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income-tax Officer Vs. Alappat Brothers - Court Judgment

LegalCrystal Citation
CourtIncome Tax Appellate Tribunal ITAT Cochin
Decided On
Judge
Reported in(1982)1ITD569(Coch.)
Appellantincome-tax Officer
RespondentAlappat Brothers
Excerpt:
.....the departmental representative that the ito has initiated penalty proceedings for the purpose of levying penalty under section 273(a) which would amount to a finding that there has been an under-estimate of the advance tax payable by the assessee. we are unable to agree with this proposition also. under section 273(a) penalty can be levied, if the ito is satisfied that the assessee has furnished under section 212 an estimate of advance tax payable by him which he knew or had reason to believe to be untrue. now, the estimate that is referred to in section 273(a) would be the final estimate filed by the assessee during the year. in working out the penalty under section 273(a), the quantum is determined with reference to the assessed tax and the advance tax actually paid during the.....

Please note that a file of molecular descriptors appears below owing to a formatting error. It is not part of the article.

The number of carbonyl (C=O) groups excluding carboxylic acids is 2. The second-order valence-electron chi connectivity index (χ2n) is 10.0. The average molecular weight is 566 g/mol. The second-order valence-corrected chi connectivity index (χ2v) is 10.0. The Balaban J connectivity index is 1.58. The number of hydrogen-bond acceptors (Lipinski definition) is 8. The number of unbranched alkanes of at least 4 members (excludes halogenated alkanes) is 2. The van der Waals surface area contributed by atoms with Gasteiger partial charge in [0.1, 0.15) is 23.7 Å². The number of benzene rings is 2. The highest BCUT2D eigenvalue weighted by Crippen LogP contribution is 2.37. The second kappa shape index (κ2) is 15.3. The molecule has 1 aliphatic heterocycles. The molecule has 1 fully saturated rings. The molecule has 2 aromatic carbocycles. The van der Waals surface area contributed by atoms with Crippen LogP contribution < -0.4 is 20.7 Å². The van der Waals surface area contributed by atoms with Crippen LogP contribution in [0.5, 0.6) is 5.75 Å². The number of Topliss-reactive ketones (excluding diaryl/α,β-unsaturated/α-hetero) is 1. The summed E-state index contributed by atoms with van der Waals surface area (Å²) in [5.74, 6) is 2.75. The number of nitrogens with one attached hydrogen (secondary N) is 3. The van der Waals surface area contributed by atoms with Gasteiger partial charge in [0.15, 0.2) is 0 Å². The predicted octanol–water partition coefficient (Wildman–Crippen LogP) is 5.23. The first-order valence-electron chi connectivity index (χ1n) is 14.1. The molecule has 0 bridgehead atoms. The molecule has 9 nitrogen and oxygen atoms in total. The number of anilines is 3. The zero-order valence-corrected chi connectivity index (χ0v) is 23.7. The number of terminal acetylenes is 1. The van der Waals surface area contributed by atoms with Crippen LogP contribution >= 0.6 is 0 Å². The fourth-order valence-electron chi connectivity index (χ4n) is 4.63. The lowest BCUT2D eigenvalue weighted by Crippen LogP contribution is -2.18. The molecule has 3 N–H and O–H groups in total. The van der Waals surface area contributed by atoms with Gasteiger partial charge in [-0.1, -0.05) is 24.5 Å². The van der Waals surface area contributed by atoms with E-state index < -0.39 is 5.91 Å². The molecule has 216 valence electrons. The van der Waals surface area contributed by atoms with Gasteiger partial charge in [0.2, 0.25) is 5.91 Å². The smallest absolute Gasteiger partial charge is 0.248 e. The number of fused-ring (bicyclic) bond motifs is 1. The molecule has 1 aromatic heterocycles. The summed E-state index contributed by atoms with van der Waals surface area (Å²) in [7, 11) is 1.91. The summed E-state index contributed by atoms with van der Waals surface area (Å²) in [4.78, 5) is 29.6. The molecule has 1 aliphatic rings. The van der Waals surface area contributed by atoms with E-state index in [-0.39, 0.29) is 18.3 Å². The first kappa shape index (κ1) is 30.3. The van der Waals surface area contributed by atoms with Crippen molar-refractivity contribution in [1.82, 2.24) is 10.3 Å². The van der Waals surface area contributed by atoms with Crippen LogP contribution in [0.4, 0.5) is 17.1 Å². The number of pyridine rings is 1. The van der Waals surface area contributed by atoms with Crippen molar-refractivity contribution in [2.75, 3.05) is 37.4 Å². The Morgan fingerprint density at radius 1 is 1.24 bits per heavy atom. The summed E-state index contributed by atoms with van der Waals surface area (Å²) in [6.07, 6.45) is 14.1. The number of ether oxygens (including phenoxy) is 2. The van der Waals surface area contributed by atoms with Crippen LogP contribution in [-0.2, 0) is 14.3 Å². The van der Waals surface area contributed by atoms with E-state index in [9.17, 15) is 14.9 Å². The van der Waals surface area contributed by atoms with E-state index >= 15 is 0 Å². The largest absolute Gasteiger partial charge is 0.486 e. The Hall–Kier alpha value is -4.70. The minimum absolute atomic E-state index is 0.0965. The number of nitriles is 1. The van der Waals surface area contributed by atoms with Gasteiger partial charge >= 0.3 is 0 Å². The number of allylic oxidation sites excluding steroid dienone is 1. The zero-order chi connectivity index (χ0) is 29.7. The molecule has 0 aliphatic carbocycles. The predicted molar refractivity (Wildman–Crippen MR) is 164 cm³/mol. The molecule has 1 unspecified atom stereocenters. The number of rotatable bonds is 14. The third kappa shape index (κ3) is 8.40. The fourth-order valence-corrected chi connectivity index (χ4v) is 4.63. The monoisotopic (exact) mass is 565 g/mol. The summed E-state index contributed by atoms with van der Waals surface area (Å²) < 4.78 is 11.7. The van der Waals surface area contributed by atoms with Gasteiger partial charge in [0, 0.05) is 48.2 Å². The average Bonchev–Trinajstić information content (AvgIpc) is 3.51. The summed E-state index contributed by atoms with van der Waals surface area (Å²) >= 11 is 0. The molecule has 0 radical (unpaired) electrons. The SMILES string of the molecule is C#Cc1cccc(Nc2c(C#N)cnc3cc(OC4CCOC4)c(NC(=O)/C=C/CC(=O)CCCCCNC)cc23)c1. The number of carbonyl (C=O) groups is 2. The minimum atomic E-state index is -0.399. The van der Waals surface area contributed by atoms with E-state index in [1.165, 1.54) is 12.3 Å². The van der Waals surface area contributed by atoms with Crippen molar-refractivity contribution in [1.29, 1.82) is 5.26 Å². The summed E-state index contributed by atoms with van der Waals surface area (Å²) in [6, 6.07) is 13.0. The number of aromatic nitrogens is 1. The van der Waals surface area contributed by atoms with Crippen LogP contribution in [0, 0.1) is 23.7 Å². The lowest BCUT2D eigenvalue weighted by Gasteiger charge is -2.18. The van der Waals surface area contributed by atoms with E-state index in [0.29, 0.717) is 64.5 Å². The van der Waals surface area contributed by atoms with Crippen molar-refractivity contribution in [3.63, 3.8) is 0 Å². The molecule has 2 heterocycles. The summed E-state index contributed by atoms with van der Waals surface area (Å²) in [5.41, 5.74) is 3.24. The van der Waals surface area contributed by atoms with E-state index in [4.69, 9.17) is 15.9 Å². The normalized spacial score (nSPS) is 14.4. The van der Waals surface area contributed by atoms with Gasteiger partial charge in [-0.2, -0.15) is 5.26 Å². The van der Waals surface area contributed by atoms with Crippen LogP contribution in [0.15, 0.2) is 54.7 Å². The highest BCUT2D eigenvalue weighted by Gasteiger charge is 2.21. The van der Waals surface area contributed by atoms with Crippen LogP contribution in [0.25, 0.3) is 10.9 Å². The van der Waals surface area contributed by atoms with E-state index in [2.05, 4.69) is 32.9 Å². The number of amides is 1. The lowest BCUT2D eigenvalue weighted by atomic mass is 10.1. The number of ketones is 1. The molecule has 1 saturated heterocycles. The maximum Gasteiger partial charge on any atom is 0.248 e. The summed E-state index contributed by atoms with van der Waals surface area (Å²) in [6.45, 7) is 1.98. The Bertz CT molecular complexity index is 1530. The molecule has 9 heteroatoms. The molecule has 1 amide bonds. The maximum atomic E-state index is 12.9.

Judgment:
1. This appeal by the revenue is against the order of the Commissioner (Appeals) for the assessment year 1978-79, whereby he cancelled the interest of Rs. 3,7 6 levied under Section 216 of the Income-tax Act, 1961 ("the Act") by the ITO. The ITO has in the assessment order indicated the levy by the words "Add : Interest under Section 216 Rs. 3,726". He also initiated penalty proceedings under Section 273(a).